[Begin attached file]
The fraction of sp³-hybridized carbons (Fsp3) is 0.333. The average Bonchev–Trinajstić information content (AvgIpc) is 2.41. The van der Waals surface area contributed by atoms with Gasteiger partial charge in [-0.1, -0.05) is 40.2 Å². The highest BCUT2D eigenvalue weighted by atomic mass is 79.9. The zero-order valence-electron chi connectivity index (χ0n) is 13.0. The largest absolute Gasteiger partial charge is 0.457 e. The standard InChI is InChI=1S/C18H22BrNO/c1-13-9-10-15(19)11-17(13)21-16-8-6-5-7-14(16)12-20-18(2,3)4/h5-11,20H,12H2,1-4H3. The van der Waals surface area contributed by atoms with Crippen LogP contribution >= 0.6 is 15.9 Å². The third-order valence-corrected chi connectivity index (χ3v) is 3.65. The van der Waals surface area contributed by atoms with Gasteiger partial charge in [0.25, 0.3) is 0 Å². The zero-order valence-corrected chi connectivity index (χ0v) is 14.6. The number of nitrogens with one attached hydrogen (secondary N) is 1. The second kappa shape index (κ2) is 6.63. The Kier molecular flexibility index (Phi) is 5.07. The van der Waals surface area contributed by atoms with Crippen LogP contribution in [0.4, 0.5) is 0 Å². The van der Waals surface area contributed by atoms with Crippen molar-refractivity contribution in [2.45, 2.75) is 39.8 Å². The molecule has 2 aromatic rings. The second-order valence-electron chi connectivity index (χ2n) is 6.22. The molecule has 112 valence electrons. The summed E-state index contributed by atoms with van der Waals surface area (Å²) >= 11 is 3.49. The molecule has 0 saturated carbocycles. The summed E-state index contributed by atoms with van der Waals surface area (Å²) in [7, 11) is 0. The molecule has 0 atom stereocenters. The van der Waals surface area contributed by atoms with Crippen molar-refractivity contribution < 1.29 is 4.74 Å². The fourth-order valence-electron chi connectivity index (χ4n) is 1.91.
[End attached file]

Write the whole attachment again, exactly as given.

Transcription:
The fraction of sp³-hybridized carbons (Fsp3) is 0.333. The average Bonchev–Trinajstić information content (AvgIpc) is 2.41. The van der Waals surface area contributed by atoms with Gasteiger partial charge in [-0.1, -0.05) is 40.2 Å². The highest BCUT2D eigenvalue weighted by atomic mass is 79.9. The zero-order valence-electron chi connectivity index (χ0n) is 13.0. The largest absolute Gasteiger partial charge is 0.457 e. The standard InChI is InChI=1S/C18H22BrNO/c1-13-9-10-15(19)11-17(13)21-16-8-6-5-7-14(16)12-20-18(2,3)4/h5-11,20H,12H2,1-4H3. The van der Waals surface area contributed by atoms with Crippen LogP contribution >= 0.6 is 15.9 Å². The third-order valence-corrected chi connectivity index (χ3v) is 3.65. The van der Waals surface area contributed by atoms with Gasteiger partial charge in [0.25, 0.3) is 0 Å². The zero-order valence-corrected chi connectivity index (χ0v) is 14.6. The number of nitrogens with one attached hydrogen (secondary N) is 1. The second kappa shape index (κ2) is 6.63. The Kier molecular flexibility index (Phi) is 5.07. The van der Waals surface area contributed by atoms with Crippen LogP contribution in [0.4, 0.5) is 0 Å². The van der Waals surface area contributed by atoms with Crippen molar-refractivity contribution in [2.45, 2.75) is 39.8 Å². The molecule has 2 aromatic rings. The second-order valence-electron chi connectivity index (χ2n) is 6.22. The molecule has 112 valence electrons. The summed E-state index contributed by atoms with van der Waals surface area (Å²) >= 11 is 3.49. The molecule has 0 saturated carbocycles. The summed E-state index contributed by atoms with van der Waals surface area (Å²) in [7, 11) is 0. The molecule has 0 atom stereocenters. The van der Waals surface area contributed by atoms with Crippen molar-refractivity contribution < 1.29 is 4.74 Å². The fourth-order valence-electron chi connectivity index (χ4n) is 1.91.